After lunch, we followed â€œThe Embaraderoâ€, a wide street that the cable cars run down the middle of, along all the piers. We stopped at pier 39 to watch the sea lions sprawled out on wooden planks. When the sea lions are there, no boat traffic is allowed. Therefore, these sea lions have basically taken over the pier for themselves. We walked all the way back along the piers to pier 1/2 where the ferry building is located. The ferry building is a huge building with a clock tower, and is filled with gourmet restaurants and specialty gourmet grocery stores. One store only sold mushrooms, and must have had at least 50 different types.
It was late afternoon by this time, so we walked back to our hostel through the financial district and through another plaza where a North American market was set up. People there were selling everything from souvenirs to photographs. We didnâ€™t try bargaining for anything. We continued walking and ran into a square that had artwork on display and for sale. On the stage in the square were some live performances put on by a church group.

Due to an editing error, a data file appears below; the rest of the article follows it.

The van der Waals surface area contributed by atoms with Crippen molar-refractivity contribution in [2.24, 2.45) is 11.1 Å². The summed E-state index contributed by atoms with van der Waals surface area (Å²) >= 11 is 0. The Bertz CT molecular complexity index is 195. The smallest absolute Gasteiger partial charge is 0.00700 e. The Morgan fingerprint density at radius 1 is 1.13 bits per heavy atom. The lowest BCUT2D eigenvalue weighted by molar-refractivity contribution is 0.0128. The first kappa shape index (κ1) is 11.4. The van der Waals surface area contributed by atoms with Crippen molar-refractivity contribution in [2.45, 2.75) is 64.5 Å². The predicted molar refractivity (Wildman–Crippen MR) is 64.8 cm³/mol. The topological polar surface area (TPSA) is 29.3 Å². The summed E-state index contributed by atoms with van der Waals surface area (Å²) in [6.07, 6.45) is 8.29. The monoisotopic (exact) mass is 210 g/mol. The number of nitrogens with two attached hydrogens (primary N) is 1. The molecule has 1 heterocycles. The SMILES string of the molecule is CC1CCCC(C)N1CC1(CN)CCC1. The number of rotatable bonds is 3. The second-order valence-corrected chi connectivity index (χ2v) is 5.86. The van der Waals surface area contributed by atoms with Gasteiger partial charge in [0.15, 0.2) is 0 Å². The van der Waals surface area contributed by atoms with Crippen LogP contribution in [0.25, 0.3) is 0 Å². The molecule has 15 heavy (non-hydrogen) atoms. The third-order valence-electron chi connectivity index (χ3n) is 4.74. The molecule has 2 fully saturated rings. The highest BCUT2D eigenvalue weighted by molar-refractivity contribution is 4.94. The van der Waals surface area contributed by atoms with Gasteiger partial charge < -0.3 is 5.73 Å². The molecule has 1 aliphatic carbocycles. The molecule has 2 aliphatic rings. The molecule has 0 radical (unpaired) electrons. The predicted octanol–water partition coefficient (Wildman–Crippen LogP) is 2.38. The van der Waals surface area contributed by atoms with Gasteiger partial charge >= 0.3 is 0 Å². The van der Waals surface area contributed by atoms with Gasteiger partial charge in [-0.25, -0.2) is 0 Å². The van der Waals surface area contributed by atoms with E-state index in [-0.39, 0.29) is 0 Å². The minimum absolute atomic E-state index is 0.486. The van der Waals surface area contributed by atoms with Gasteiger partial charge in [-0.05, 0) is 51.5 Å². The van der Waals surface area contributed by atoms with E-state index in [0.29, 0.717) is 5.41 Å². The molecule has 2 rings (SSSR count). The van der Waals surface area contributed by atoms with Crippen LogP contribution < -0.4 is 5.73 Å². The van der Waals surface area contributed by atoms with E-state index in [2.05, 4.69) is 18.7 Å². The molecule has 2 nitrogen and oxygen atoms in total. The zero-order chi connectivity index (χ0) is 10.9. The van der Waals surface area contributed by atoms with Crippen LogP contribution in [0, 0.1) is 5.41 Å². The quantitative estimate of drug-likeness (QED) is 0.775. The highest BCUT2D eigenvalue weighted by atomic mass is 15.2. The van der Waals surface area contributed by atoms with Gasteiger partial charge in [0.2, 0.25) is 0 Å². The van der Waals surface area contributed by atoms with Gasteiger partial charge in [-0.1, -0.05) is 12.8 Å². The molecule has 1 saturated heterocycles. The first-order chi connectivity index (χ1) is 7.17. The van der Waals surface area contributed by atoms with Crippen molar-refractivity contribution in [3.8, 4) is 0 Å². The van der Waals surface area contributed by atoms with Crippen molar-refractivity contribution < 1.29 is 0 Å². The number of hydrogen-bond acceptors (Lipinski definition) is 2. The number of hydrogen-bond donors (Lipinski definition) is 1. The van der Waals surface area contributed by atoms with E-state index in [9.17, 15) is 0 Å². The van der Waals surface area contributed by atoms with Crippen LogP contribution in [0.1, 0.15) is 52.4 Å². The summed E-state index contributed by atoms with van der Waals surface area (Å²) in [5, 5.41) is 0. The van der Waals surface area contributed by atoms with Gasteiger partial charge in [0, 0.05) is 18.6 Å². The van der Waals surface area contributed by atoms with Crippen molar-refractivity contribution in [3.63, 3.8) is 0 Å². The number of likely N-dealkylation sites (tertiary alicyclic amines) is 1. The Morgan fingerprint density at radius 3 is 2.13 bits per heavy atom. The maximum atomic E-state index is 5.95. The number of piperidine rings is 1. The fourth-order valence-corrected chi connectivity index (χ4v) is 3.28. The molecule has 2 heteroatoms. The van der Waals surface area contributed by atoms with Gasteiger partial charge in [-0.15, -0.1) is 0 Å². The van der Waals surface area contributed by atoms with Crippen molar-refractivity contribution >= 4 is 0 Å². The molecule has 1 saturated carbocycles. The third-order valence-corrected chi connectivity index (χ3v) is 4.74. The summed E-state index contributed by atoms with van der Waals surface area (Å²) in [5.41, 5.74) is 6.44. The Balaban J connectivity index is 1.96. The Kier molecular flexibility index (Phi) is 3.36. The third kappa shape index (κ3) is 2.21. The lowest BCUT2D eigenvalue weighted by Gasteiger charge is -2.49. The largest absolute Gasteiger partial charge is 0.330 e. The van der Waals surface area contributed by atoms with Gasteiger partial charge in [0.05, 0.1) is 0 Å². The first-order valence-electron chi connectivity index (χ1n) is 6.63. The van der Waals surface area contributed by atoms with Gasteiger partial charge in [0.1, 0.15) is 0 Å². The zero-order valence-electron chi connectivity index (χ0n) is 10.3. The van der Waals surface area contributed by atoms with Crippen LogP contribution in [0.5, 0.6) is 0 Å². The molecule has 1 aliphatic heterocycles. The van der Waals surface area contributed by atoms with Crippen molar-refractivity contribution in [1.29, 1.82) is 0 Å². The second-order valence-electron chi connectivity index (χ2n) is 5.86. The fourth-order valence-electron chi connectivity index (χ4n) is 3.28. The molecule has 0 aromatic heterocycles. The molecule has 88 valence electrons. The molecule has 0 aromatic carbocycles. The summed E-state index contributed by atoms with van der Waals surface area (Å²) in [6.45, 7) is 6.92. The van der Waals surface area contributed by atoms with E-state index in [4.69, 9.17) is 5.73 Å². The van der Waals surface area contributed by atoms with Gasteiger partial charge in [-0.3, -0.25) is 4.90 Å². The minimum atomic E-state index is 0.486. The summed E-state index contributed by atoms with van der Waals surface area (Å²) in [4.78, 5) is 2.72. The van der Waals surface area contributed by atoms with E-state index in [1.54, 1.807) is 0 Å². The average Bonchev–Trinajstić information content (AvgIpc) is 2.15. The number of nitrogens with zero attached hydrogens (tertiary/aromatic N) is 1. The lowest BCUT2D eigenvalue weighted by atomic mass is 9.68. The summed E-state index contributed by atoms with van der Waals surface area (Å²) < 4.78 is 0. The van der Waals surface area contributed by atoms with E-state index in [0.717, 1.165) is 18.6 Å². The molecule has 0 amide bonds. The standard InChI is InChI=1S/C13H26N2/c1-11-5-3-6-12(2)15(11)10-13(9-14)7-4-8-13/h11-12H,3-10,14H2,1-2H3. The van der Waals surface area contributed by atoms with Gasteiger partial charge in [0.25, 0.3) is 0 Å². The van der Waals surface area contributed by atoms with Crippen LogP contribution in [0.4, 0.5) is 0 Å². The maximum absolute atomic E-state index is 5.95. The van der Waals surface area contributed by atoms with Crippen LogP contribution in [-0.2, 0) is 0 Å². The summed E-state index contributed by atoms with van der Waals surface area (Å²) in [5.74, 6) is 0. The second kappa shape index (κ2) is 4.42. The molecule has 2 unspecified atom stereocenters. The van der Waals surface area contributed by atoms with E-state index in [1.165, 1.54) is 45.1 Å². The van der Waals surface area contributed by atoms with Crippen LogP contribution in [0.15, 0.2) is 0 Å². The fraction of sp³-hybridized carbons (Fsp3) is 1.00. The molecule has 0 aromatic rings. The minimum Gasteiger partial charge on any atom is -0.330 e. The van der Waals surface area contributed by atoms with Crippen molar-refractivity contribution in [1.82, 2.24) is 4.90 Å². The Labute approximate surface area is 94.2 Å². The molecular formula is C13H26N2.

By the time we got back it was dinner time, and we found a neat retro 50â€™s/60â€™s diner complete with jukeboxes at each table. There was a small plane hanging from the ceiling, the waiters all wore aprons with silly looking hats, etc. We were both so tired that we just ate quickly and then collapsed at the hostel.
The next morning, we woke up early and had a huge breakfast at a small diner. Then we walked to the South Of Market Area (SOMA) and stopped at the San Francisco Museum of Modern Art (SFMOMA). We figured that if we were going to experience San Francisco, we needed to try and appreciate some of the artistic culture that the city is known for. We spent most of the morning being amused by abstract art such as works by Salvidor Dali, a white paint painting, and a toilet that an artist picked from a hardware store and stated â€œit is art because I say it is artâ€. Some of the exhibits were crazy, and some were really good. Luckily, we were fortunate enough to visit the museum at the same time they were having an exhibit on Frida Kahlo, a talented Mexican painter, who was overshadowed by her more famous husband Diego Rivera, also a painter. We were both very impressed with her work.